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An ounce of prevention is…

An ounce of prevention is worth a pound of cure” says the quotation in its entirety. This is a quote you may not be familiar with. The great Ben Franklin coined this phrase in 1736, but it is still relevant today for a variety of reasons.

Improved information, protection, and hopefully, better outcomes can  be achieved by focusing on prevention. Self-care and excellent health habits need time and effort.

Why, therefore, do so many of us postpone those crucial screenings? We’re all in overload mode in our daily lives, from work to school to home. We can’t possibly fit anything else into our already overstretched and exhausted lives.

According to Columbia University-Irving Medical Center, the age group 18-39 miss their preventative care appointments most often due to work-life. But that ounce of prevention will be key to keeping you on the right path for better overall health.

Who leads the path forward?

A leader in Women’s Health, the American College of Obstetricians and Gynecologists (ACOG) remain committed to improving the lives of women of all ages with the finest quality primary and preventive care possible. The WPSI (Women’s Preventative Services Initiative) chart depicts the steps that women should follow to maintain their health throughout their lives.

How often do you need screenings? You may need some tests once a year. You may need other tests more or less often, so talk with your physician first for clinical guidance.

Why health screenings?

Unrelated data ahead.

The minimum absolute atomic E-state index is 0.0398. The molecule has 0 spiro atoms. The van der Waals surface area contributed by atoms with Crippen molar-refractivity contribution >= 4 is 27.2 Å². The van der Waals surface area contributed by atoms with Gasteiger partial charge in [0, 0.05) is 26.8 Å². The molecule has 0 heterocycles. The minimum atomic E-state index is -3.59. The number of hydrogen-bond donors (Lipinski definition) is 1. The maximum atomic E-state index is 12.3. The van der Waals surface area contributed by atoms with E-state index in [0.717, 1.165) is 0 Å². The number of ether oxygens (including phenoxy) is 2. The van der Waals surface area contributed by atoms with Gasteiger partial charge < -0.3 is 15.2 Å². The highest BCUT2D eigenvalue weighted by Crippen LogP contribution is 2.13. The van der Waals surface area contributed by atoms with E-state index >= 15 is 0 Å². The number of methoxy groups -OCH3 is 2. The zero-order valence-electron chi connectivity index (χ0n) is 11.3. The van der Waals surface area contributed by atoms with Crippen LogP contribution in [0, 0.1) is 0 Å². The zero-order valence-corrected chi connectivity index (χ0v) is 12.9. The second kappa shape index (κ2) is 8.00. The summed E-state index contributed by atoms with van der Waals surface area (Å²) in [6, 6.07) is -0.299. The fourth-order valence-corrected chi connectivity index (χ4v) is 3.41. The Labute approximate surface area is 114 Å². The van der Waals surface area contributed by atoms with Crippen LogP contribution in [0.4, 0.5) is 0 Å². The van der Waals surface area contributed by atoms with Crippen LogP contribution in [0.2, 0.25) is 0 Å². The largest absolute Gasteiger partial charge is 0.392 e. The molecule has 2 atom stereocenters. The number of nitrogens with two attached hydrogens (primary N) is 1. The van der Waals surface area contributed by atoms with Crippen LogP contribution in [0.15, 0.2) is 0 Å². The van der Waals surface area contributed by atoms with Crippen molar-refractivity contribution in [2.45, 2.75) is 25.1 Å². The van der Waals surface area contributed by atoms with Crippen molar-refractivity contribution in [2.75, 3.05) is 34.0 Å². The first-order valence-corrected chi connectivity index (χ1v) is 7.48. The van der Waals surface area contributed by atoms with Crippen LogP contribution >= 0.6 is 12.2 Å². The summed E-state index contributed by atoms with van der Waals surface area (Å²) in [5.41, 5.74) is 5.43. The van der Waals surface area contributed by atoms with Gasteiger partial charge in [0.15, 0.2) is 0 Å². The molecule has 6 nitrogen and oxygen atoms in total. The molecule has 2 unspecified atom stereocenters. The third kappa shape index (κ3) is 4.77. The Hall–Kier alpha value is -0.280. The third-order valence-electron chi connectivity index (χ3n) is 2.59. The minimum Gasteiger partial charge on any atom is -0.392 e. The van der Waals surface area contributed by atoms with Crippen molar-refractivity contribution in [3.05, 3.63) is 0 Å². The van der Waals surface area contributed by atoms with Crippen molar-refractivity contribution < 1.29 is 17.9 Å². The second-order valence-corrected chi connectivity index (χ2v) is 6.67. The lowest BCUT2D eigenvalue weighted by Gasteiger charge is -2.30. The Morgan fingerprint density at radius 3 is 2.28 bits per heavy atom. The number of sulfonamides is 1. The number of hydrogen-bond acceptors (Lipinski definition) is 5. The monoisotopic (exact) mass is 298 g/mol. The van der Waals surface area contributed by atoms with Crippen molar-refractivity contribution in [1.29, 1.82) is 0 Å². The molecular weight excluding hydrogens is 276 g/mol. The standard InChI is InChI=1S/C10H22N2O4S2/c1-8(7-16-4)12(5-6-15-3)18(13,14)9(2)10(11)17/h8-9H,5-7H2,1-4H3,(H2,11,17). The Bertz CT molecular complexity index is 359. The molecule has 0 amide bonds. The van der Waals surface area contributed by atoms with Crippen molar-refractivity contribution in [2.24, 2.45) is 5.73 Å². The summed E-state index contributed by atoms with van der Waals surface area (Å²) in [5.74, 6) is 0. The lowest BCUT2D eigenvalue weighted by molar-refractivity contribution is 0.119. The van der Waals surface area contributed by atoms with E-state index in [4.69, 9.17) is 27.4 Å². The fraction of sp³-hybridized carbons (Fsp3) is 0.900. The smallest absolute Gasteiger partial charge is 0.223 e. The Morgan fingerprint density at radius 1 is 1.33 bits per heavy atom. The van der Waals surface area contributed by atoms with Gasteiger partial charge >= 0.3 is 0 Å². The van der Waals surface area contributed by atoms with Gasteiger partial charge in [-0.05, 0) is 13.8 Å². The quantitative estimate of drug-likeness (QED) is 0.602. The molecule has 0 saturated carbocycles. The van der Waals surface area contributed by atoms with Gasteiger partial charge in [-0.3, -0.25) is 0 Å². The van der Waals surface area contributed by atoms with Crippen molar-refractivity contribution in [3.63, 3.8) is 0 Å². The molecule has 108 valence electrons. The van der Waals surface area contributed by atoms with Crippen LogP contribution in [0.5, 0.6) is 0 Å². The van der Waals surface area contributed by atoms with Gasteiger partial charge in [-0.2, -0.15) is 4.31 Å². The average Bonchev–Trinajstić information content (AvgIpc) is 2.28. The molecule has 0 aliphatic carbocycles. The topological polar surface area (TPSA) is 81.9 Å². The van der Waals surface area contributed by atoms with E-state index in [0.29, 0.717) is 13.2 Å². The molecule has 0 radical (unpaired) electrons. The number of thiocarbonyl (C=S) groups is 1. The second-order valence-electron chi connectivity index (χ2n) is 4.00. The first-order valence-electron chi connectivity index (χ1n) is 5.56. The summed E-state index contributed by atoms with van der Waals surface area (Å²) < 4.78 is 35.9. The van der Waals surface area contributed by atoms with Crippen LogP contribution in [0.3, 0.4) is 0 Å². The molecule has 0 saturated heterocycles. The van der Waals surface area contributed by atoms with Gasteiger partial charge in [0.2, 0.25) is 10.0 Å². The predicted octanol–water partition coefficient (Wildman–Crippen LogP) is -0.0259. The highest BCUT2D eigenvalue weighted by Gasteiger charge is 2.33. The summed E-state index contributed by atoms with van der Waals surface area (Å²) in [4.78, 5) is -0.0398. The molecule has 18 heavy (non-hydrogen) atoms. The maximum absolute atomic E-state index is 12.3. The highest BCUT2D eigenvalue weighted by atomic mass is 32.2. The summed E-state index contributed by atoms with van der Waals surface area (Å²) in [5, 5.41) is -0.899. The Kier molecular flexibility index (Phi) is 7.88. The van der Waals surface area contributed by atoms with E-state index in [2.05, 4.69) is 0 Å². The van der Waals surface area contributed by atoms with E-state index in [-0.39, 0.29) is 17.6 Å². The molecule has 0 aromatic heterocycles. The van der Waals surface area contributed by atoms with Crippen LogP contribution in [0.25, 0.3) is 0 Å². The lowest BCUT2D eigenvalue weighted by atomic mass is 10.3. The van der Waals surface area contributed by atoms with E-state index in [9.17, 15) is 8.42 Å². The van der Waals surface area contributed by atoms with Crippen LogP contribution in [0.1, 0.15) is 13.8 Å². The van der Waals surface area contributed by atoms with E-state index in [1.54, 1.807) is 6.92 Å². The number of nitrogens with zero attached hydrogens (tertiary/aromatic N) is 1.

The website Lifeline, notes that health screenings are tests used to detect diseases before symptoms develop. Because some disorders have few warning signs, screening tests can help your doctor spot any potential health problems.

Individuals, women, and children can access a complete range of health screening resources thanks to Healthcare.gov and the Centers for Disease Control and Prevention (CDC) including information for pregnant and post-partum women. Health screenings are specific to each person and are based on:

  • Age
  • General Health
  • Gender
  • Hereditary factors
  • Pre-existing conditions

These tests can help you be proactive in preventing, postponing, or alleviating a condition that has little or no warning signs if you are at high risk.

What are common screenings?

  • High blood pressure
  • High Cholesterol
  • Breast cancer and cervical cancer
  • Colorectal cancer
  • Type 2 diabetes
  • Mammograms
  • Pap smear tests
  • STDs
  • Osteoporosis
  • Heart disease
  • Carotid artery disease
  • STDs (sexually transmitted diseases)
  • Mental health conditions, depression

What can you do?

Start by talking with your OB-GYN about screening recommendations.  Although there are many age-specific screenings for women, it’s important to make those well-woman visits with your doctor.

Before your preventive health visit, take a few moments to complete the following:

  • Gather your medical history by talking with family members to see if any diseases run in your family.
  • Make a list of questions ahead of time to discuss with your doctor.
  • When meeting with your provider, share any current health concerns.
  • Ask about risks or benefits from screenings.

Remember you can take control of your health and prevention is a positive step that can lead to a better and healthier life.

 

Education Resources:

https://www.lifelinescreening.com/health-education/disease-information/what-you-need-to-know-about-preventive-health-screenings?sourcecd=WNAT003

https://health.gov/myhealthfinder

https://www.healthcare.gov/coverage/preventive-care-benefits/

https://health.gov/myhealthfinder/topics/doctor-visits/screening-tests/get-screened

https://www.cdc.gov/nchhstp/pregnancy/screening/index.html

https://www.news-medical.net/whitepaper/20190701/Why-is-Health-Screening-Important.aspx

https://www.columbianps.org/healthy-life-blog/guide-to-annual-health-screenings-by-age/

https://www.womenspreventivehealth.org/wellwomanchart/

 

 

The information on this site is intended to raise awareness, and understanding of specific health issues. It should not be used for diagnosis, or a substitute for health care by your physician.

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